In 1913 Rex was invited to stay with his room mate, Horace Newsome, in Long Island, New York. There he met a neighbour, Charles Edison, son of the famous Thomas Alva Edison, and heir to a considerable fortune. Just three years Rex’s senior, Charles was like him, a rebel, with a taste for avant-garde entertainment and bohemian life that was to try his father sorely (it was a brief phase - later he became the United States Secretary of the Navy, and the 42nd Governor of New Jersey). Rex and Horace went to see A Tale of Two Cities, produced by Vitagraph in 1911 and directed by William Humphrey.
The film had already been well-reviewed, with critics particularly finding praise for the film’s sumptuous staging and its fidelity to Dickens’ original. Many years later, Rex would himself return to the turbulent years of the French Revolution in Scaramouche, a film that was equally lauded for its decor and its faithfulness to the original. And in a nod to his first viewing experience, he cast the director of A Tale of Two Cities in the role of the Chevalier de Chabrillone.
For now, Rex was smitten by the new medium and talked himself into a menial job with the Edison company who, like the main production companies of the day, was based in New York. There he moved easily between backstage jobs and acting, with his extraordinary good lucks guaranteeing him a future, it seemed, in front of the camera. His acting career began with small parts in Beau Brummel (James Young, 1913) and The Artist's Great Madonna (Van Dyke Brooke, 1913). By 1914, he was appearing in starring roles - in The Witness to the Will (George Lessey, 1914), he is one of the lead characters. At Edison, he also wrote his first script, The Family Honor, in 1913.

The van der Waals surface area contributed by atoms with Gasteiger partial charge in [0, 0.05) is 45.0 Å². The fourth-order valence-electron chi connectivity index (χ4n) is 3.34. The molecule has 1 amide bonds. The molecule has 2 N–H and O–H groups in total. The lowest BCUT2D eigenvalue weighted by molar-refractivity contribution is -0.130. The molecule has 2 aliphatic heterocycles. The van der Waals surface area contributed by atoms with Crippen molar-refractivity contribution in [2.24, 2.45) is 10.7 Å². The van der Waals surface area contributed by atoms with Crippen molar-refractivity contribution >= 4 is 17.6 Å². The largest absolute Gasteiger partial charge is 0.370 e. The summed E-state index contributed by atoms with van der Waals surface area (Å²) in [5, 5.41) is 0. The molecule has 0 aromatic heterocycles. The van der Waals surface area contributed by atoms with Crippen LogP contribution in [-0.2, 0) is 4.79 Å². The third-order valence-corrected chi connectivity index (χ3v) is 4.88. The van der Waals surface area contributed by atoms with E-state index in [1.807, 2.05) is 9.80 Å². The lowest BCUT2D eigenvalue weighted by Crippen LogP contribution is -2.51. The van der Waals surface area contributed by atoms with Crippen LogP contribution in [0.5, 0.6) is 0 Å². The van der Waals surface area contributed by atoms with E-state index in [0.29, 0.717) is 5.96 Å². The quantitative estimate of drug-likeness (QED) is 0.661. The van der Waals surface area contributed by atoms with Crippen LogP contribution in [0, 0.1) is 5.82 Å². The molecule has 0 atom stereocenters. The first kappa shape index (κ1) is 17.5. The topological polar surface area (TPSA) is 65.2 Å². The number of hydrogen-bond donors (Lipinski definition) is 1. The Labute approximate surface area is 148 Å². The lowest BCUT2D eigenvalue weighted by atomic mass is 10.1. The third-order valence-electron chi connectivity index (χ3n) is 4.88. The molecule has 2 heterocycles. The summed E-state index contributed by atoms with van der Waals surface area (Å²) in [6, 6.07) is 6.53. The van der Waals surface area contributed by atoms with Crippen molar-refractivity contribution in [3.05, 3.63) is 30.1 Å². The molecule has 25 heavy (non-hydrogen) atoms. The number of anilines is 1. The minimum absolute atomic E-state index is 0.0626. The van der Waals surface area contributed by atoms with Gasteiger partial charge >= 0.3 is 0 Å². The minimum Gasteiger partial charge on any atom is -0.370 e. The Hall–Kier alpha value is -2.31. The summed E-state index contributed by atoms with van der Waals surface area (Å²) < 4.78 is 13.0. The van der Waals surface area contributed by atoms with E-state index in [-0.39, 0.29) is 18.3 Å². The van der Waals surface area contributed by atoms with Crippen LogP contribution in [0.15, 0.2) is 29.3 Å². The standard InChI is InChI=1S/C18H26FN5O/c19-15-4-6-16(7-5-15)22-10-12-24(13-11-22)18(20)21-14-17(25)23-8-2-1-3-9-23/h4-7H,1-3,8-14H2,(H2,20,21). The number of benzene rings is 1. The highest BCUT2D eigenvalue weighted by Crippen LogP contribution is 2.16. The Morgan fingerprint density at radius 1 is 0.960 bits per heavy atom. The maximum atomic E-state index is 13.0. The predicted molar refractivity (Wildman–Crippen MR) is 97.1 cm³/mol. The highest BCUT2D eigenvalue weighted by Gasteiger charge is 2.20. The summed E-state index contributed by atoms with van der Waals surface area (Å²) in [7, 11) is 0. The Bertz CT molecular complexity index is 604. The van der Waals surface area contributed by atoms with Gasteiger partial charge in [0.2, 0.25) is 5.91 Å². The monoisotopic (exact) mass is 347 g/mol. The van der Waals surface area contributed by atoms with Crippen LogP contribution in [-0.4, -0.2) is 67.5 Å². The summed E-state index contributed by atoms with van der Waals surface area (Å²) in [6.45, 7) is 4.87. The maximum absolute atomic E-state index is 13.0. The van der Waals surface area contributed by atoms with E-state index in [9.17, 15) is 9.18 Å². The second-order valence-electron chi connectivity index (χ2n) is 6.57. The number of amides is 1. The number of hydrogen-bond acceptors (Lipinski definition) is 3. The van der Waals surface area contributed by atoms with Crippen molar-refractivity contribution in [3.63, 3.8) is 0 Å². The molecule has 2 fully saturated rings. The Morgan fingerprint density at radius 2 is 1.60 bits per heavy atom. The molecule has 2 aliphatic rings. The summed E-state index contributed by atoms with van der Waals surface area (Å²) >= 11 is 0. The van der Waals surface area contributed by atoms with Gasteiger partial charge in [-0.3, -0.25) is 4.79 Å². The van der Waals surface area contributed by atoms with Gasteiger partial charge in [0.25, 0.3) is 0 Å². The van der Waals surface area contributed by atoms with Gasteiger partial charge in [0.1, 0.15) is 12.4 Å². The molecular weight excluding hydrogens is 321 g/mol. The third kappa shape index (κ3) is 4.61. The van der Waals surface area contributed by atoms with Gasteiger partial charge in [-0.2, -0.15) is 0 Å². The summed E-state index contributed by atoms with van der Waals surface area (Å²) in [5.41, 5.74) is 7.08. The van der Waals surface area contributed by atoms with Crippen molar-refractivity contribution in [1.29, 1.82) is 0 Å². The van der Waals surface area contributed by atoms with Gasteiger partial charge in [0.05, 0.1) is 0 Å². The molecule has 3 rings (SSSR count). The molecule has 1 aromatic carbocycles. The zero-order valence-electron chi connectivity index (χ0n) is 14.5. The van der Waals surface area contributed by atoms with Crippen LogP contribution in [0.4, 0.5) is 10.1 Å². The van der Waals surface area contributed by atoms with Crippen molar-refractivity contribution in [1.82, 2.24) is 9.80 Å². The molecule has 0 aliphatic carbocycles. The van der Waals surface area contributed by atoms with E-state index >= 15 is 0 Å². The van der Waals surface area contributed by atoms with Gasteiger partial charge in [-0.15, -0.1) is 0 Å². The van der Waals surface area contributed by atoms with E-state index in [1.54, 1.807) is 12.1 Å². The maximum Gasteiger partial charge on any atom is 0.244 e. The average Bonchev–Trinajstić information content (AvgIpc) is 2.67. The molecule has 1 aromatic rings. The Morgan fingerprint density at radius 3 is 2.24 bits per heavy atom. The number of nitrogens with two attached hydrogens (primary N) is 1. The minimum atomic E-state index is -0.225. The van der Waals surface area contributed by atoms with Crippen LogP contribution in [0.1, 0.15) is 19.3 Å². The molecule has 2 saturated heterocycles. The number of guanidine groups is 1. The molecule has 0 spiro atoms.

In mid-1914, Rex moved briefly to Vitagraph where he appeared in The Spirit and the Clay, suitably cast as a sculptor. Other roles followed but it wasn’t long before he was on the move again, this time to the Fox Film Corporation. By now his reputation was growing and the move was reported in the trade press. Always a hard worker, Rex settled in swiftly at Fox and wrote a steady stream of scripts and scenarios including The Galley Slave (J. Gordon Edwards, 1915) for Theda Bara; but before long he was to clash with Fox’s top executives and move on again, this time to The Universal Film Manufacturing Company to work under Carl Laemmle. While still at Fox, he changed his name to Rex Ingram in honour of his mother.